One question I’ve been mulling over recently is what I really intend to do with my photography. For the most part I do photography for myself, the same as any other artist. But in order to support the habit, I’ve come to the conclusion that I really do have to make money from my work. I enjoy print sales, but it’s a tough market to be in. Here’s some quick math:
Let’s say you find a gallery who wants to hang one of your photographs. By the time you’ve made the print, matted and framed it, and have it on the wall, it’s likely you’ve rolled several hundred dollars into the piece. A gallery will take a percentage of the sale for hanging your piece, marketing your work, and completing the transaction. This can go as high as 50% or more, depending on the gallery. For the photographer to get a good return, the asking price for the framed work must be high enough to cover the gallery’s costs, the cost of the print, the mat, the frame, the glass, and their own time as well. In the end the price winds up being quite high, and a piece may not move for months, years, or ever. Regardless of how fast or slow the piece moves, before the photograph can even go up on the wall, the photographer must tie up several hundred dollars just to get it made. And if it doesn’t sell they never see that money again. It’s a gamble. And it’s not cheap.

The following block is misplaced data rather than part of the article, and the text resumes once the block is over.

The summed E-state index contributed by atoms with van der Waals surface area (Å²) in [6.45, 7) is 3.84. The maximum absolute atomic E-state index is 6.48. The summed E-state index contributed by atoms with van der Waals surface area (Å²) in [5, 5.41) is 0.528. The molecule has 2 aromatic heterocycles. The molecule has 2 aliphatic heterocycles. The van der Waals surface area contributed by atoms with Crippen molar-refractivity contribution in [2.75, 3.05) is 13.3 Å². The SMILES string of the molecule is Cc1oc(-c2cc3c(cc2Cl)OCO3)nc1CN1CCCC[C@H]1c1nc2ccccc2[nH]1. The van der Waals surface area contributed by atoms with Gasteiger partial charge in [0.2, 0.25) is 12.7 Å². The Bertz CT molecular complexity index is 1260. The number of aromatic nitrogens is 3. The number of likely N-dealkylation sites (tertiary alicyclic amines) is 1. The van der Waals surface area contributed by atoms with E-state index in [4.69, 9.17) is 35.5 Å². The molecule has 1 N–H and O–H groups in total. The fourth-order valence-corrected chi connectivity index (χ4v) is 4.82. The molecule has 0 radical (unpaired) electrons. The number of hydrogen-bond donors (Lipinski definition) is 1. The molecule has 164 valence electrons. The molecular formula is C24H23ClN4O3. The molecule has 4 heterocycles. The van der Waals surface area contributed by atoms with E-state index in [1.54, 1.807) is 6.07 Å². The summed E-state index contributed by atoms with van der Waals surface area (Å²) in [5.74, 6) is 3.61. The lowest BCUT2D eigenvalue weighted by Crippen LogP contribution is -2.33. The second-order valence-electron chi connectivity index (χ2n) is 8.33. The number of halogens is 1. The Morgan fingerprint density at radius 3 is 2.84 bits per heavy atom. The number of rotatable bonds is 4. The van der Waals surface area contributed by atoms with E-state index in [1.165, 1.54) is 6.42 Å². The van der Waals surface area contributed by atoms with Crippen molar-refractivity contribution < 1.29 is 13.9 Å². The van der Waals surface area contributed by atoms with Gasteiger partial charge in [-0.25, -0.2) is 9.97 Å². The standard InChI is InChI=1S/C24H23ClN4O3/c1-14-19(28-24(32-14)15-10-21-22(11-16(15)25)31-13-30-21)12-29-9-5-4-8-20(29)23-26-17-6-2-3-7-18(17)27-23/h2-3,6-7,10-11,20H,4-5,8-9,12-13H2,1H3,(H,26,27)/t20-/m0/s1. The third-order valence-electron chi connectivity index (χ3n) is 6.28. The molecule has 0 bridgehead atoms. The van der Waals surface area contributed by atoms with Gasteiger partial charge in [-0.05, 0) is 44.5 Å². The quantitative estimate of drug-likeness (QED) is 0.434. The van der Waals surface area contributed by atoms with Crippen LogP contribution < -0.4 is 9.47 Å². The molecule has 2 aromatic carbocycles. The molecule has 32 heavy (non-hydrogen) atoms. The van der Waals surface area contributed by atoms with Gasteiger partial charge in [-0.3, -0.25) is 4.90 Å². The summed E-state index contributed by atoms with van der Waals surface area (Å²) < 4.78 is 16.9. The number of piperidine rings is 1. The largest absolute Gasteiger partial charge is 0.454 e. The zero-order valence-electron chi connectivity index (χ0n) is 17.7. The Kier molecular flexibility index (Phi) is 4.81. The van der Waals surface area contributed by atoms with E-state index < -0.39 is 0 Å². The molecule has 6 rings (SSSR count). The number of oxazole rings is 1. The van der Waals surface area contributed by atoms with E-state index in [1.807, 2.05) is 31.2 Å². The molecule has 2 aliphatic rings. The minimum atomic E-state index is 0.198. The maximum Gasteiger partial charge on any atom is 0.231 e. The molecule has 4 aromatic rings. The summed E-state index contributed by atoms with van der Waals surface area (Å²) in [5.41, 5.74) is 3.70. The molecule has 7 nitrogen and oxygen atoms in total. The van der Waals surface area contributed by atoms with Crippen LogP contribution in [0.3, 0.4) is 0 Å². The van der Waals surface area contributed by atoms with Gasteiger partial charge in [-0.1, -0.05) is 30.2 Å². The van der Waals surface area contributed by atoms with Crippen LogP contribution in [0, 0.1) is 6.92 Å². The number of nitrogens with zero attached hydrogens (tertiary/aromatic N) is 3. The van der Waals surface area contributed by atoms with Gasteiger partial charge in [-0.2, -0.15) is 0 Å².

So I started looking at other options, and hit on the idea of doing stock photography. The idea behind a stock photo agency is that they maintain a collection of photographs that an art buyer or layout editor can purchase. There are two broad-stroke categories for stock photos: rights managed and royalty free. Royalty free means that when the art buyer finishes the deal, they own the right to use the photograph for any purpose at all. If they’re printing postcards, it’s the same price as if they’re printing billboards. Rights managed, on the other hand, means that the intended use of the photograph drives the price. If the art buyer is printing postcards, that will carry a very different, and likely much lower price than if they were planning to print billboards. Put another way, buying a rights managed photograph for billboard use will command a much higher price than a royalty free photograph.